The Genetics of Sickle Cell Anemia

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blood cells

I. What is Sickle Cell Anemia?

A gene is a segment of DNA that codes for a protein or a trait.. Genes can be any length and sometimes involve multiple sections of DNA. The HBB gene provides instructions for making a protein called Beta-globin which is part of a large protein called hemoglobin that is found in red blood cells. Each hemoglobin protein can carry four molecules of oxygen, which is delivered to the body's organs and tissues.

If a person doesn't have enough red blood cells or the cells don't work properly, organs can become deprived of oxygen. This condition is called anemia. A person with anemia may feel tired all the time, experience difficulty with breathing, leg cramps, and dizziness.

There is one type of anemia that is related to the shape of the HBB protein. When a person has sickle cell anemia, the hemoglobin protein forms long chains that change the shape of the red blood cell. Instead of a disc shaped structure that moves easily through blood vessels, sickled blood cells are shaped like bananas. The reason they have a sickled shape is because the underlying gene has the wrong instructions. These misshapen blood cells get clogged in vessels and don't have the life expectancy of normal blood cells. A person with sickle cell disease will experience fatigue (feeling tired) and have episodes of extreme pain, called a pain crisis. Sickled blood cells that block vessels in the brain can even cause stroke.

Sickle cell anemia is a life threatening disease that affects about 100,000 Americans. It is an inherited disease that is passed from parents to their children, but parents can be carriers of the gene and not have any symptoms. If both parents are carriers, their children have a 25% chance of having sickle cell anemia.

1. What is a gene?

2. What is hemoglobin?

3. How is a sickled blood cell different from a normal one?

4. Why are the blood cells the wrong shape?

5. What are the symptoms of sickle cell anemia?

6. What is a carrier?

II. How DNA Makes Protein

Recall that DNA contains four bases: Adenine, Guanine, Cytosine, and Thymine. The sequence of A's, T's, G's, and C's are what determines the protein that is built. Each set of three bases will code for a single amino acid. Proteins are simply chains of amino acids. To make proteins, DNA must send its code sequence to the ribosomes in the cell, but it needs a messenger to do that. Transcription is the process where DNA is converted to a molecule of messenger RNA (mRNA). The mRNA is then used to build a protein like hemoglobin.

DNA to protein



codon chart

To determine the amino acid sequence of the gene, you must transcribe the DNA to RNA. The base pair rule is used to create RNA, but RNA does not contain thymine, it contains URACIL instead. This is why codon charts have U's in them and no T's.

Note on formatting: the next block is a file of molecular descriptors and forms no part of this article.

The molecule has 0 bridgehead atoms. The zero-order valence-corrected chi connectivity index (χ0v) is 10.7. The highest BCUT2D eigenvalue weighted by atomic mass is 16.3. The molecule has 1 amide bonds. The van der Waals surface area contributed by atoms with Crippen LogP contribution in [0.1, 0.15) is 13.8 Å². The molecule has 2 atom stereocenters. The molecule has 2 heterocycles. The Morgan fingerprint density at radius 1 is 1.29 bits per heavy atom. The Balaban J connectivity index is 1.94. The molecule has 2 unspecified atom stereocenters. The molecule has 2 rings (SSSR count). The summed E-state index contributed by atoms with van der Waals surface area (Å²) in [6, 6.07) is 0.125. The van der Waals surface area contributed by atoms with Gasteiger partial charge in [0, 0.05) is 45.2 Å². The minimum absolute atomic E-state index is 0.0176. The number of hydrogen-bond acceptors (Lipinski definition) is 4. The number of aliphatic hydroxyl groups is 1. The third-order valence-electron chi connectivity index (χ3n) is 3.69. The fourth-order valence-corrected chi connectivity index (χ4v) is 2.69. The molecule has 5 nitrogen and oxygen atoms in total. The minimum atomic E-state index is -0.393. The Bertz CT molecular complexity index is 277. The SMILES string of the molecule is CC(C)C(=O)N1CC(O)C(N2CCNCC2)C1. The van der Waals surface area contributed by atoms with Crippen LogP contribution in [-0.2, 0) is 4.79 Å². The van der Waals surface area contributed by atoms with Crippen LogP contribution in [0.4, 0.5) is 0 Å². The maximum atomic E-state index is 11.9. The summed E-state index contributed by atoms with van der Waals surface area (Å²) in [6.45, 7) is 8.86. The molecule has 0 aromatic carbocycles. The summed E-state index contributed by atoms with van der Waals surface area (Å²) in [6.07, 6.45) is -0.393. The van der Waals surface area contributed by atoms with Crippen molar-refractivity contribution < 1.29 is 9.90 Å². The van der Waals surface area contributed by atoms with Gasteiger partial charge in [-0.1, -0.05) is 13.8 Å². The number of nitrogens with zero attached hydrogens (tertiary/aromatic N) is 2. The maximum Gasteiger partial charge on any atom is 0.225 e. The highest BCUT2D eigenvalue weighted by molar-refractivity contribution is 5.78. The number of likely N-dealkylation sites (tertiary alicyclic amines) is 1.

A codon chart tells you what bases in RNA code for what amino acids. The ribosome combines all the amino acids to create a single protein, like hemoglobin. It takes three bases to determine one amino acid. Amino acids are usually abbreviated. GUC makes the amino acid valine, abbreviated as "Val" on the chart.


Here is how the codon chart could be used to determine the amino acid sequence:

             DNA:  A A T    C A G    → (DNA sequence of gene)
             RNA:  U U A   G U C    → (transcribed from RNA; follow base pair rule, no T's)
 Amino Acids:   Leu       Val       →  (find on codon chart)


7. In order to make a protein, the message on DNA must be converted to what? ___________

8. How many bases in DNA are needed to code for a single amino acid? _________

9. What is a protein? _________________________________________________

10. . What base is found in RNA, but not DNA? ________

11. Consider the sequence shown, determine the complementary RNA and the amino acids

Amino Acids          

III. A Change in DNA Can Change the Protein

Sometimes, one of the letters in DNA gets switched with another letter, causing a mutation in the DNA. Many mutations don't have any effects, but some will change the amino acid made by the ribosomes. In the case of sickle cell anemia, just a single letter change alters the shape of the hemoglobin protein.

12. Use the codon chart to determine the amino acids created from each DNA.


13. What codon in the sickle cell DNA is altered? ___________________ (1st, 2nd, or 3rd)

14. What happens in people that have this difference in their DNA? ____________________

15. Explain how it would be possible to have a change in a single base of DNA, but have the protein NOT change and be functional. Hint: look at the codon chart.


TED-Ed Video on Sickle Cell (~5 minutes)

Other Resources on DNA and Proteins

Regulatory Switches in the Stickleback - based on an HHMI activity, explores gene expression in fish (Also available as a slide activity)

Gene Regulation in Prokaryotes - focuses on the lac operon and how some genes are repressible

Transcription & Translation Coloring - shows structures involved, nucleotides, base pair rules, amino acids

How DNA Controls the Workings of a Cell - examine a DNA sequence, transcribe and translate

DNA Concept Map - design a concept map showcasing the structure and function of DNA

Microscope Slides - Sickle Cell Bood